The medicine and the challenges of visionary plants

In the past few weeks I’ve received a couple of questions about the use of ‘visionary plants’, one from someone simply curious about their use, and one from a young man who has had a very difficult experience ever since using mushrooms. Unfortunately I see this all too often in my practice: people who undergo enormous challenges after partaking of these plants without knowing the respectful way to engage with them. With marijuana becoming legalized or decriminalized in many states and countries, and with a range of other psychotropic plants such as ayahuasca, mushrooms and peyote readily available, it behooves us to look at the gifts and the pitfalls of relating with these powerful plant beings. While each of them has potent medicine to offer, they need to be approached with discernment and, above all, with respect.

Indigenous peoples, who have lived for millennia alongside these plants in their native environment, have learned how to safely partake of their medicine by relating to them with reverence. They express gratitude and create a relationship of reciprocity with each plant by offering prayers and rituals. By contrast, we westerners tend to approach these plant beings with the same attitude of appropriation that we treat the ‘resources’ of the natural world. We see the plant as something to be taken and used without any acknowledgement of the need to offer something in return. Even if we wish to be respectful we often unwittingly offend because we remain ignorant of what the appropriate exchange should be with that particular plant.

What this can look like in real life…..

Marcela came to me experiencing intense gastric symptoms, a failing healing practice and a recent divorce. It turns out that for several years, with her ex-husband, she had been involved with several questionable ayahuasca rituals, none of which were performed by an indigenous elder. As well as affronting the spirit of ayahuasca, she had also unintentionally attracted the attention of some other unwanted energies that tend to be drawn to ritual space not held in a safe way. Marcela underwent a ‘goodbye ceremony’ in which she expressed her gratitude to the plant for all that it had offered her and promised to never disrespect it or use it again, Since then her symptoms have cleared, her finances improved and she is now happily married.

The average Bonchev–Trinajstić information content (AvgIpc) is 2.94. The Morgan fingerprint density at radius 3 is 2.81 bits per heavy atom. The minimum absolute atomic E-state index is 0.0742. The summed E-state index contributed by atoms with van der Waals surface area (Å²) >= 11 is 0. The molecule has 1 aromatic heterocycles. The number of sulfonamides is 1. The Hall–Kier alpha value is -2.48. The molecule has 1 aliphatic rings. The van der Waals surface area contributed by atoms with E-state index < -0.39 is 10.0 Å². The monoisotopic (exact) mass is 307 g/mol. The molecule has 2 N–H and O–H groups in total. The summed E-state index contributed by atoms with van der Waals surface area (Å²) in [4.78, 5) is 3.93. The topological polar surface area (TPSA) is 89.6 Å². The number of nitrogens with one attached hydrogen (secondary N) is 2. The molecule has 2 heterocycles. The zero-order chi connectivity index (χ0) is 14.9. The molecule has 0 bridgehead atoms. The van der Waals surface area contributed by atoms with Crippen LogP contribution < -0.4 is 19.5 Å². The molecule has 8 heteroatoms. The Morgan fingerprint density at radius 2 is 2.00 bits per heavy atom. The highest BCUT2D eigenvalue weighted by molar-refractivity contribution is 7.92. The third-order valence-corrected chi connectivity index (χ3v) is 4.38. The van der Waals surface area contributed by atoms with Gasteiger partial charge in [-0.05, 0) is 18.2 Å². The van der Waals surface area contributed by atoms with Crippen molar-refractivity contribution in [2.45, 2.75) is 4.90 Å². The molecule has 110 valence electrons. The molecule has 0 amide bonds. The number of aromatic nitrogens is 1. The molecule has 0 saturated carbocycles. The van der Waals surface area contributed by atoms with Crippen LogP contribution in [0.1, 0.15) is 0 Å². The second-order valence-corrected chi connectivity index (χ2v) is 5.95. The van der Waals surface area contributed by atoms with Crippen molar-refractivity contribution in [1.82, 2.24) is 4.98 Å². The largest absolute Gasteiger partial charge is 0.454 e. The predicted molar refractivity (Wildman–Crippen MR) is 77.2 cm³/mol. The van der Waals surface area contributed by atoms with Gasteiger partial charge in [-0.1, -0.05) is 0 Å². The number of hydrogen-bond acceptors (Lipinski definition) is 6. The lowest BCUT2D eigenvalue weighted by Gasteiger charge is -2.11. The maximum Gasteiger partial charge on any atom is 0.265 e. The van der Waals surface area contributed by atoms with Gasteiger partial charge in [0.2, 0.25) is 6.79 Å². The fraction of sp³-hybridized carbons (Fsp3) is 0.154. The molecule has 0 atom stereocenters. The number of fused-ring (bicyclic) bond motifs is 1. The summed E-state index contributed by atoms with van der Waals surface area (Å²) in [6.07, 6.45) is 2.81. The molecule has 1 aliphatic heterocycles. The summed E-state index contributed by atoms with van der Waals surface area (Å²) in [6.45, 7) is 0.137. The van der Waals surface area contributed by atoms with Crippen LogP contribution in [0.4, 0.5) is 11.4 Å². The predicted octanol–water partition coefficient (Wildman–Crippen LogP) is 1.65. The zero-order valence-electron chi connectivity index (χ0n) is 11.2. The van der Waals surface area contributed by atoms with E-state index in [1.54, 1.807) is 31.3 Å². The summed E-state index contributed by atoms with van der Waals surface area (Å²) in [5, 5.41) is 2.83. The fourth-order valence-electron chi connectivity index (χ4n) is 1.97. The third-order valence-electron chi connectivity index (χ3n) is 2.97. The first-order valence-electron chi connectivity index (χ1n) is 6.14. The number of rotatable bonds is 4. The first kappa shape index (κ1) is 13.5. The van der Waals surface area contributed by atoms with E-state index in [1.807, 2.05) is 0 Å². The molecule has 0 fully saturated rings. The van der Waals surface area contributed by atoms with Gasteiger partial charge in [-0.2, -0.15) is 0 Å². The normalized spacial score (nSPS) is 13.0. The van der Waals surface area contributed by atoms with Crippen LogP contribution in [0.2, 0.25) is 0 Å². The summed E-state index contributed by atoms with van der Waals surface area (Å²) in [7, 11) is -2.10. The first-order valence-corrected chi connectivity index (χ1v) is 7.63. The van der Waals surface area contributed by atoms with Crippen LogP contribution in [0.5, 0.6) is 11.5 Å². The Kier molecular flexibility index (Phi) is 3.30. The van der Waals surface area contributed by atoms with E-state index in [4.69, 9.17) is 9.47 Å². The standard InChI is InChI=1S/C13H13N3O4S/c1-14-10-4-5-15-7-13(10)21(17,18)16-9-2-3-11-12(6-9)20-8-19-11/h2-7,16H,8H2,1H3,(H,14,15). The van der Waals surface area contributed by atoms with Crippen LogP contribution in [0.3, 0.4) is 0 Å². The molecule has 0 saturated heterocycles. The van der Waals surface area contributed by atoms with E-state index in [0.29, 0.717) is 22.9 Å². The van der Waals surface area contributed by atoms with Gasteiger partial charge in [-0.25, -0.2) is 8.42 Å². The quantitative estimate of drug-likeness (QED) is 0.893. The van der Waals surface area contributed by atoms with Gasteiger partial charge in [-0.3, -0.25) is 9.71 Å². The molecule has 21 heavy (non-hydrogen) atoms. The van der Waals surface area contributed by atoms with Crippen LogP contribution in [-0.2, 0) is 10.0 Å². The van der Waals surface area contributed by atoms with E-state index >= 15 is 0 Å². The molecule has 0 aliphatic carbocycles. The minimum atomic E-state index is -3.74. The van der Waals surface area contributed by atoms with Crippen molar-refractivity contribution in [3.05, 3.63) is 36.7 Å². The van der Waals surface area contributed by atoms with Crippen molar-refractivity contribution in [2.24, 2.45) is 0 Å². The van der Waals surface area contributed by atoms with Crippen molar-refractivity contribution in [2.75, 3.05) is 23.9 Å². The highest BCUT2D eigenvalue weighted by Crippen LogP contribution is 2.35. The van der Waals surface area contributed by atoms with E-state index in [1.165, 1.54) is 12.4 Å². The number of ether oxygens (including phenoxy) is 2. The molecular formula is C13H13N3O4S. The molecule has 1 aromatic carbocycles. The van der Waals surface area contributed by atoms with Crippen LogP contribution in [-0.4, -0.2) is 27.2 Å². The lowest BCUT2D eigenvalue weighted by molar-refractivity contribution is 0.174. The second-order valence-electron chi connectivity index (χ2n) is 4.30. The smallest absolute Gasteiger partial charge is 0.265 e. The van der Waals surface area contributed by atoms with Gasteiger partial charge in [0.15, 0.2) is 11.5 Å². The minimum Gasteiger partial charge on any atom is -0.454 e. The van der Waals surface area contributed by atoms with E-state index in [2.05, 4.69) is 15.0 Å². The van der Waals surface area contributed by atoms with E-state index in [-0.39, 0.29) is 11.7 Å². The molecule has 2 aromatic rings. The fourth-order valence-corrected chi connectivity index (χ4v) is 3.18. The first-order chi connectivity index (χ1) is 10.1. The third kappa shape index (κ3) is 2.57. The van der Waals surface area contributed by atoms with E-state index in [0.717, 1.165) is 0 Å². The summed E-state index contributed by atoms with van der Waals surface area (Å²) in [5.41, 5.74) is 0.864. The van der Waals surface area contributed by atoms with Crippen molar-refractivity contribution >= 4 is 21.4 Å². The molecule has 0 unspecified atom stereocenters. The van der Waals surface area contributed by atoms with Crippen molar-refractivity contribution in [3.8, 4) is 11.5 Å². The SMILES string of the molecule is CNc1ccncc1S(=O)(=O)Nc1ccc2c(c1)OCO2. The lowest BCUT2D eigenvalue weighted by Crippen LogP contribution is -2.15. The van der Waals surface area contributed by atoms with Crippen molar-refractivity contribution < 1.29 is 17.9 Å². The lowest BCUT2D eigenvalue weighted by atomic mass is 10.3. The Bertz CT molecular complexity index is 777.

These plants have profound medicine to offer us when approached in the right way. However, that same power can create havoc in our life if we disregard or are ignorant of the need for appropriate exchange.

Some Practical Guidelines

  • If you feel drawn to engage with visionary plants (or are already doing so) here are some useful guidelines to help you create a respectful and safe relationship with the plant in question.
  • Examine your motivation for taking the medicine: Is it an authentic desire to connect with the divine or explore the mysteries of consciousness? Is it out of curiosity? Is it out of boredom? Is it to anesthetize yourself and avoid challenging feelings that you don’t know how to be with? If your motivation is to avoid or distract you will most probably be in for a very difficult time, because all those feelings will inevitably return with greater force once the high is over. An enormous amount of marijuana use is motivated by this desire to medicate anxiety and other challenging feelings but in the longer term it only exacerbates the situation.
  • If you have decided to create a relationship with one of these plants, find an indigenous elder trained and initiated in its use. This can also be someone who has done an authentic apprenticeship with such an indigenous elder. These people know the safe and respectful way to approach the plant, with the appropriate exchange of prayer and ritual.
  • Even if you find such a person, make sure that they take an interest in who you are and have a way of determining whether you have a calling to use this plant. Some of us have authentic soul connections with a certain plant and an experienced elder can recognize if this is the case or if you have no business with this medicine.
  • Ensure there is some kind of grounded community or support system in place to guide you moving forward. There are many people, including indigenous elders, who travel around offering this kind of plant medicine without providing any follow-up support once they have gone. Because of the power of plant medicine, challenging transformation can sometimes occur after its use and it is important to have someone to guide you through the process.

In Conclusion…

These guidelines probably seem extremely conservative but they are based on hard won personal experience. I have used and misused several visionary plants myself and received both wondrous medicine and challenging side effects. In my practice people come to me with the fallout from their abuse of these plants and I treat them following the guidance received from my own teachers. If you are wondering if you might be suffering from some of the effects of a compromised relationship with one or more of these plants you can always seek help from a practitioner who has experience in working with visionary plants. In the end it is always about offering these plant beings your gratitude and appreciation.

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